The Beer Gatherer

Blogging about Israeli beer in general and Israeli craft beer in particular, following 1001 Beers You Must Try Before You Die and other beer musings.

Archive for the category “German Beer”

Brotherly Love

Procrastination time. Instead of studying for next week’s exam, practicing before today’s bass lesson doing laundry or simply drinking beer, I’m blogging. I get to drink many of the beers that are featured in this blog thanks to my Excellent Little Brother. 3 or 4 years ago he did the right thing and got the hell out of Israel. He moved to New York, got a job that gets him to places – especially in my beloved fly-over states – and also travels a lot outside the city. He makes the most out of his time there. Home and away, he goes to liquor stores, finds stuff from my list and sometimes digs treasures on his own, and when he comes to visit, he packs the goods and delivers.

Over the years he learned to enjoy beer. Though not his main hobby or obsession, he’s been to brewpubs in town and away, and sampled anything from imperial stout to mead to sour ales – go him!

He brought Canadian beer when he went to tap maple one weekend in Ontario, and usually and naturally, he usually brings American beer. But living in NY, he’s got an access to almost everything that’s exported, so occasionally, there’s some non-American stuff around, like Hövels Original, Altbier from Dortmund, that was sadly after its best before date when it finally reached me. Cannot blame him, though! Despite the age, it wasn’t too bad. Clear brown with white head. Malty aroma with some instant coffee with milk and a little wood. Tastes slightly bitter, malty, and a little burnt caramel. Medium body, fairly carbonated and a little burnt aftertaste.

Excellent Little Brother also brought Hofbräu München Maibock. Brewed by the famous Hofbräuhaus in Munich, bought in Manhattan and drank in Tel Aviv, this Heller Bock pours clear and reddish with cream colour foam. Very malty, seedy aroma, bitter, slightly sweet and warm malty taste, then more bitterness. Medium-bodied, long, bitter, grainy finish. I love big malty beers, and this certainly was one.

Funny enough, he found me the bottle of French Biere de Garde CH’TI Ambrée when I was in Paris last September. We were emailing back and forth, me from my hotel room, he from Wholefoods. Clear dark amber with beige head. Sweet, honey aroma. Sweet honey mead-like taste. Medium body, sweet finish. Probably spoiled, but I kinda liked it anyway.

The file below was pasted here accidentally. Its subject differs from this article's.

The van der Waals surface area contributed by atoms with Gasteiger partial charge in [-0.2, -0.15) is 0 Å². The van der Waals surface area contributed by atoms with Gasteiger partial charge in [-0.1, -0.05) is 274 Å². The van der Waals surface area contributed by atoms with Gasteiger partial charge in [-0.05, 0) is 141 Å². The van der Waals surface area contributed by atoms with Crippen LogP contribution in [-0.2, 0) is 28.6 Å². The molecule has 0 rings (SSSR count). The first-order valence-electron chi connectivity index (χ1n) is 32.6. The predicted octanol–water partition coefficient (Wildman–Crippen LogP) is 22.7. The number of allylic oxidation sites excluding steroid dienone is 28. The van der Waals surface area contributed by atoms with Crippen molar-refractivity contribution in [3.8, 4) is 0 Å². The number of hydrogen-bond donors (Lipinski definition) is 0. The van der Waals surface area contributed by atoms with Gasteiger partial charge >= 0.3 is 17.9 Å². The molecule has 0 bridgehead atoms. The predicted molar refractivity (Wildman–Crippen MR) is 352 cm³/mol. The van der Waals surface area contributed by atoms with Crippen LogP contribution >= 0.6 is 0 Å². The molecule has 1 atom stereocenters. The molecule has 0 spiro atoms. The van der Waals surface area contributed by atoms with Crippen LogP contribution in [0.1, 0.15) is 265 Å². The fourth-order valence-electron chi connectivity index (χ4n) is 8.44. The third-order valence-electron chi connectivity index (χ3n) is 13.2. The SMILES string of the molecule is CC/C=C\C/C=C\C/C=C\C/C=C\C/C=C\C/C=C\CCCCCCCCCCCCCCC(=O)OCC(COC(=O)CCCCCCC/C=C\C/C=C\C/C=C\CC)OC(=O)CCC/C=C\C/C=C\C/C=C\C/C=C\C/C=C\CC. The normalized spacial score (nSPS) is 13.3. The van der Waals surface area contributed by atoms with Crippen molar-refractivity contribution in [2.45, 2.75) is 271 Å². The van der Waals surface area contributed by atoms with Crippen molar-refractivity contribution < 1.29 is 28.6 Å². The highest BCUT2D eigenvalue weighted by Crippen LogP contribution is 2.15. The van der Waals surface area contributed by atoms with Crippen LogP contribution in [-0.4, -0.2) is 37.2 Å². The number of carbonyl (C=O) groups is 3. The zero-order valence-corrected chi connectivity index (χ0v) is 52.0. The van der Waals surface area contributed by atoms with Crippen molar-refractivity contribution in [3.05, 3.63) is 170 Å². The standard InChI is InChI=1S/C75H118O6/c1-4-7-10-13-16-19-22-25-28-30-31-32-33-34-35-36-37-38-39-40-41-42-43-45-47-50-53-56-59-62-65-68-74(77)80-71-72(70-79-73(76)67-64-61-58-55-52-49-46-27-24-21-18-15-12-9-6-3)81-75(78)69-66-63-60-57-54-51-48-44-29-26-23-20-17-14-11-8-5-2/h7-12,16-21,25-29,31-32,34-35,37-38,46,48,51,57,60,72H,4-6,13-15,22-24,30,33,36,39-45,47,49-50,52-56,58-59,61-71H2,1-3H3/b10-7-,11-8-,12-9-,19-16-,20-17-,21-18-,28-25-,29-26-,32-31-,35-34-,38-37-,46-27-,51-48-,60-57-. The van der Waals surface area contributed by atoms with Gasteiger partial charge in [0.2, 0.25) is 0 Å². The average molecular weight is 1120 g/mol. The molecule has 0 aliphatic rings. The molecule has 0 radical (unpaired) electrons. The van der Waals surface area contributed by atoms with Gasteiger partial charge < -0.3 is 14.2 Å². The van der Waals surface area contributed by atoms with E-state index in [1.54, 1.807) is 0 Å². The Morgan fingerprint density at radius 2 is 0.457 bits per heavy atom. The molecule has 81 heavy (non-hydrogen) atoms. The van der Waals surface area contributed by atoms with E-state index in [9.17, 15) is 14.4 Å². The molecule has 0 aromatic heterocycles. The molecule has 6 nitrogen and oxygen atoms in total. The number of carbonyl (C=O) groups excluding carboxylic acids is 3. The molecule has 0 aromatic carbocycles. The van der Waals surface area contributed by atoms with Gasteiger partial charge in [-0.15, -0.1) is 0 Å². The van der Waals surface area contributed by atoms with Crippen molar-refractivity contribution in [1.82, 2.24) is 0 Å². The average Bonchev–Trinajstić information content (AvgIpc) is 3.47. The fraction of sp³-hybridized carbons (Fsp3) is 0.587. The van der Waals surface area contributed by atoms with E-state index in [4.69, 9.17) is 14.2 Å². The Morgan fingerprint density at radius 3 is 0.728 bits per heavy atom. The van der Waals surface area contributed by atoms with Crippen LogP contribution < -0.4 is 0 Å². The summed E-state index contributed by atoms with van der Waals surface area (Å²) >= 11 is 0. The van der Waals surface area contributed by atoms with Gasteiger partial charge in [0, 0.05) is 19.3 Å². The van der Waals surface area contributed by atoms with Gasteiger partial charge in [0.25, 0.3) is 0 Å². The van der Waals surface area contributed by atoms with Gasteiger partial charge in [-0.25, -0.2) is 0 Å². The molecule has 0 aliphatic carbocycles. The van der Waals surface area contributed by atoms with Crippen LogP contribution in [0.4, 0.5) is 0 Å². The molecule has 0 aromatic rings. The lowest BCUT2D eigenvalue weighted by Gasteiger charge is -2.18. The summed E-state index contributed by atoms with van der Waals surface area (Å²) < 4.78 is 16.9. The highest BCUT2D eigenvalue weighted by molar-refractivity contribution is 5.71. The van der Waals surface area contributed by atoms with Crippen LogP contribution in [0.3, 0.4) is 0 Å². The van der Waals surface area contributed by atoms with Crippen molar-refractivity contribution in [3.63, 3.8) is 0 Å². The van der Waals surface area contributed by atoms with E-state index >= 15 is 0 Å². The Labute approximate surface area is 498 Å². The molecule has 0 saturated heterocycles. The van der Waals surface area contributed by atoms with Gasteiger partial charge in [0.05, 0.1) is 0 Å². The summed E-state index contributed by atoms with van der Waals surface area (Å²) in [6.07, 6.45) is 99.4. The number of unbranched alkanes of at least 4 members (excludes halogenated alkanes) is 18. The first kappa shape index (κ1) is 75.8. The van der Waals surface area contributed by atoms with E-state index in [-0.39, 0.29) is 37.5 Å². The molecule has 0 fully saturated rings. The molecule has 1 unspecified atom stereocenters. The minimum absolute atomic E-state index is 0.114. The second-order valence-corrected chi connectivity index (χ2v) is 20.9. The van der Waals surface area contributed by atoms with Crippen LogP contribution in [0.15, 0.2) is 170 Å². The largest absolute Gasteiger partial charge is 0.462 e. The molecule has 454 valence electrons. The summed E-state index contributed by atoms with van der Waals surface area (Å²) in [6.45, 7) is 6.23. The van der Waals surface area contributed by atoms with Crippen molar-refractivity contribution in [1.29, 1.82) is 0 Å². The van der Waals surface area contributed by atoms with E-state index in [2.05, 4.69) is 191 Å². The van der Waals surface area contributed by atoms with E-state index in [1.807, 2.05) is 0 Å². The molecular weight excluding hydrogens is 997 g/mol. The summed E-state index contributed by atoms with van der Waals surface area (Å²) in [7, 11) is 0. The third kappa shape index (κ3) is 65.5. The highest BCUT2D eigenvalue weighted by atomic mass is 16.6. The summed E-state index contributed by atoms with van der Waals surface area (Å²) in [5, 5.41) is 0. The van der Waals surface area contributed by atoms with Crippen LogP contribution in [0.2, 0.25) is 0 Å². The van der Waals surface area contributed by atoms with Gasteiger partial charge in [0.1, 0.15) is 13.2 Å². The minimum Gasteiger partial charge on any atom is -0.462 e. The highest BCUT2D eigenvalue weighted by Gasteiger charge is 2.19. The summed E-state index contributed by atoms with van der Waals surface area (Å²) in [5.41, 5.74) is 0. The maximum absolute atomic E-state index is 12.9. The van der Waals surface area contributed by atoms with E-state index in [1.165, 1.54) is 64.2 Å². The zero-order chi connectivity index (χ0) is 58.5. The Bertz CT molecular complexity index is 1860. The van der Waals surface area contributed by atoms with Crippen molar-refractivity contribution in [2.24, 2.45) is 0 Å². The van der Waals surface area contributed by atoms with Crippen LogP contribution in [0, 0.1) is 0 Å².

Our drinking bodies always say that I tend to like the beer my brother brings me a little more than they deserve. I can’t deny that.

Hövels Original, Hofbräu München Maibock and CH’TI Ambrée are beers #434, #435 and #436 I Must Try Before I Die.

Quaffable and German

Veltins Pilsener is a harmless German beer. Pale in colour, slightly grassy aroma, mildly bitter and light-bodied. Augustiner Edelstoff, brought by Teva Boy to a bottleshare (only canned) is a light Helles beer, with a soft bread-grainy aroma, light body and a mildly bitter, yet grainy taste. This too is harmless and true-to-style for sure. Teva Boy also shared with us Andechser Weissbier Hell, which is a pretty amazing Hefeweizen. Cloudy yellow with white film. Classy aroma – banana and clove. Yeasty bittersweet taste. Medium-to-full body, slightly dried banana finish.

These 3 German beers, all suitable for summertime drinking but only the latter actually recommended, are Beers #425, #426 and #427 I Must Try Before I Die.

Schlenkerla, Meine Liebe!

Aecht Schlenkerla Rauchbier Marzen is my all-time favourite beers. There are better tasting beers, and beers I’ve drank more times, but this Marzen from Bamberg, smoky heaven, is my fave, because of its no-nonsense pungent aroma that overwhelms newcomers and satisfies my cravings for a particular taste that I’ve been happily avoiding in 23 years of vegetarianism.

I first drank it several years ago in Israel. It was distributed here, then distribution stopped. Then another importer started marketing this beer and even brought Schlenkerla wheat beer for a while but then they stopped bringing it as well. Maybe there was no demand for it. I believe there wasn’t. I also believe that Schlenkerla is a classic acquired taste product and that both distributors failed to educate the market. There’s a small but dedicated fan-base for Laphroaig single malt, which is an even more challenging drink than Schlenkerla, so there’s something to work with.